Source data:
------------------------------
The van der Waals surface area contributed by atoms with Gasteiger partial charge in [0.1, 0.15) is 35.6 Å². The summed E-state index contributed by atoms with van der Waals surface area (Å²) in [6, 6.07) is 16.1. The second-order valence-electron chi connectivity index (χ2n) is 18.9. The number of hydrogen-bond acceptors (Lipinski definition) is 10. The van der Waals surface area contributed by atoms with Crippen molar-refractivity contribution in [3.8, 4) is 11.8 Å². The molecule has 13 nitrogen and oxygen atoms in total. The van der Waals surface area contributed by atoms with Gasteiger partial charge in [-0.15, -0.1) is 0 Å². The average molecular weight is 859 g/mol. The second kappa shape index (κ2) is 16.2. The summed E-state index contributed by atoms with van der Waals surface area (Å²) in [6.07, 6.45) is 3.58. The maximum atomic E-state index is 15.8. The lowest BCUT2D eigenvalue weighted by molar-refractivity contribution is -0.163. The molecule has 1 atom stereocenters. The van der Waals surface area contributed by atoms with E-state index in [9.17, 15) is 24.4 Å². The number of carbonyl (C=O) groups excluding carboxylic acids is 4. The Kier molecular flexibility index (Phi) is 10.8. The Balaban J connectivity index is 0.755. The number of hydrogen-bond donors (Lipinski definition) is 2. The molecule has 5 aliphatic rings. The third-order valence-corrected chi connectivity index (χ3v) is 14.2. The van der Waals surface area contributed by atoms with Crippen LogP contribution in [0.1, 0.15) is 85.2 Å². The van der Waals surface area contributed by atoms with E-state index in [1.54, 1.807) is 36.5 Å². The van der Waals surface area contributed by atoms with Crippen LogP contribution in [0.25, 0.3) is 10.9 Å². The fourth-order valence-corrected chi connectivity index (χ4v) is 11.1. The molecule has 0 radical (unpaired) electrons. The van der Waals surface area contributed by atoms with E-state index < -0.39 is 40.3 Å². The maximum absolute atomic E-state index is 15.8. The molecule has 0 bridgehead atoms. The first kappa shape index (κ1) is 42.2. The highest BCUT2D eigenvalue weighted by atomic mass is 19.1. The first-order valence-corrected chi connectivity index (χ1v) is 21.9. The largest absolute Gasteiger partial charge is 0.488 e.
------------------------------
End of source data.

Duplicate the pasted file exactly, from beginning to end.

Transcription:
The van der Waals surface area contributed by atoms with Gasteiger partial charge in [0.1, 0.15) is 35.6 Å². The summed E-state index contributed by atoms with van der Waals surface area (Å²) in [6, 6.07) is 16.1. The second-order valence-electron chi connectivity index (χ2n) is 18.9. The number of hydrogen-bond acceptors (Lipinski definition) is 10. The van der Waals surface area contributed by atoms with Crippen molar-refractivity contribution in [3.8, 4) is 11.8 Å². The molecule has 13 nitrogen and oxygen atoms in total. The van der Waals surface area contributed by atoms with Gasteiger partial charge in [-0.15, -0.1) is 0 Å². The average molecular weight is 859 g/mol. The second kappa shape index (κ2) is 16.2. The summed E-state index contributed by atoms with van der Waals surface area (Å²) in [6.07, 6.45) is 3.58. The maximum atomic E-state index is 15.8. The lowest BCUT2D eigenvalue weighted by molar-refractivity contribution is -0.163. The molecule has 1 atom stereocenters. The van der Waals surface area contributed by atoms with E-state index in [9.17, 15) is 24.4 Å². The number of carbonyl (C=O) groups excluding carboxylic acids is 4. The Kier molecular flexibility index (Phi) is 10.8. The Balaban J connectivity index is 0.755. The number of hydrogen-bond donors (Lipinski definition) is 2. The molecule has 5 aliphatic rings. The third-order valence-corrected chi connectivity index (χ3v) is 14.2. The van der Waals surface area contributed by atoms with Crippen LogP contribution in [0.1, 0.15) is 85.2 Å². The van der Waals surface area contributed by atoms with E-state index in [1.54, 1.807) is 36.5 Å². The van der Waals surface area contributed by atoms with Crippen LogP contribution in [0.25, 0.3) is 10.9 Å². The fourth-order valence-corrected chi connectivity index (χ4v) is 11.1. The molecule has 0 radical (unpaired) electrons. The van der Waals surface area contributed by atoms with E-state index < -0.39 is 40.3 Å². The maximum absolute atomic E-state index is 15.8. The molecule has 0 bridgehead atoms. The first kappa shape index (κ1) is 42.2. The highest BCUT2D eigenvalue weighted by atomic mass is 19.1. The first-order valence-corrected chi connectivity index (χ1v) is 21.9. The largest absolute Gasteiger partial charge is 0.488 e.